Christians, Muslims, and Jews professedly believe in one God. And most of them believe there are no other gods. That is why Christianity, Islam, and Judaism are identified as “the three monotheistic religions of the world.” All three are based upon a sacred text: the Christian Bible for Christians (Old and New Testaments), the Qur’an for Muslims, and the Jewish/Hebrew Bible (Old Testament) for Jews. Muslims respect the Christian Bible, though they allege it suffers from corruptions introduced in its transmission process. Thus, the Qur’an often calls both Christians and Jews “people of the Book.”
So, these three religions have a lot in common. Although nearly all Christians are Gentiles, Christians and Jews have the same sacred text–the Old Testament–except Christians add the New Testament. Jesus, whom Christians worship, was a Jew. And all writers of the Bible, except Luke, were Jews. All three religions believe in the concept of the Messiah of Israel. As for the Qur’an, it mentions Jesus 25 times, and always honorably except denying he is God. It affirms Jesus’ virgin birth, sinlessnes, miracles, messiahship, heavenly ascension, future return, and that he will be the judge on judgement day. The Qur’an seems to present Jesus as being greater than Muhammed, though both as prophets.
Christians and Jews agree that they, intellectually at least, worship the same God–the God of creation and of the Jewish Bible. But do Muslims worship that God? Many think they don’t. But people need to understand that the Muslim practice of calling God “Allah” does not necessarily indicate, intellectually at least, that they worship a god other than the God of the Bible. For “allah” is the Arabic word for “God/god,” and the Qur’an constantly interchanges the words “Allah” and “God.” Many Christians do not even know the name of the God of the Hebrew Bible–which is YHWH/YHVH and can be written Yahweh or Yehvah–even though it appears nearly 7,000 times in the Hebrew Bible!
Even though these three religions have a lot in common, they remain very divided. I think they could become significantly united by each of them changing one particular element of their belief system. It would be three tradeoffs that would result in a compromise. Each element that would be changed is most important to one or both of the other religions. What are these three beliefs? Christians would give up believing in their doctrine of the Trinity and that Jesus is God, Muslims would give up believing Jesus did not die on the cross, and Jews would give up believing Jesus was a false Messiah. Of course, it would help these religions to make these changes while in dialogue with each other. And Christians would also want Muslims and Jews to go father by believing Jesus atoned for the sins of the others, and God verfied this and Jesus’ Messiahship by raising him from the dead.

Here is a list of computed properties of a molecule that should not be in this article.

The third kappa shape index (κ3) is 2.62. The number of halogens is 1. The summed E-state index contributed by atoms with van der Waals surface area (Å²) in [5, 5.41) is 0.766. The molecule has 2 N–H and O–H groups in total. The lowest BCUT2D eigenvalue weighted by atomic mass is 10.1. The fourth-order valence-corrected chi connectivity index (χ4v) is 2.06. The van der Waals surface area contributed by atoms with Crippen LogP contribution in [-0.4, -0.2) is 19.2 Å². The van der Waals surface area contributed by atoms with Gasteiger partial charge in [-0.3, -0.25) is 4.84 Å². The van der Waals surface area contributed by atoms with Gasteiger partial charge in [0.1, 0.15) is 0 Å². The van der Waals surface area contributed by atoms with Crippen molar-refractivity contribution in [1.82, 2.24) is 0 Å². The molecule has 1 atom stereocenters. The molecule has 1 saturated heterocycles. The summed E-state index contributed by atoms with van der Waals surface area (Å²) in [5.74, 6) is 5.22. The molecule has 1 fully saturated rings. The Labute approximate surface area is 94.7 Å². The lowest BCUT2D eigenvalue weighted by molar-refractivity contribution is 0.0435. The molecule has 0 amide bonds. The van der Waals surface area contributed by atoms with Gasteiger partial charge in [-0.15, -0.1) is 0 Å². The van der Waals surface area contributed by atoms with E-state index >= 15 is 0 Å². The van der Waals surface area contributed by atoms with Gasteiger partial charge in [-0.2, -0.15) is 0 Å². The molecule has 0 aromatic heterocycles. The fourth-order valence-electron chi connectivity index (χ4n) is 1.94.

Nearly all Christians believe in what they call “the doctrine of the Trinity.” In the English language, it means God is one essence existing as three persons: the Father, the Son (Jesus Christ), and the Holy Spirit. Trinitarian Christians claim these three persons of a supposed Godhead are co-equal and co-eternal. Yet Trinitarians deny that these three persons of the one Godhead constitute three gods.
Muslims and Jews generally allege that Christians are polytheistic because they believe in the doctrine of the Trinity, which they think indicates three gods. Muslims and Jews think it is folly for Christians to assert that three equals one, that is, that the three persons constitute one God. Actually, the Christian Bible states repeatedly that God is one; it never expressly states that God is three persons; and it does not contain the word “trinity” much less so describe God. Thus, Christians arguably would not be going against their sacred text if they gave up believing in their doctrine of the Trinity, which was formulated over a period of centuries by church fathers by means of the ecumenical councils and creeds.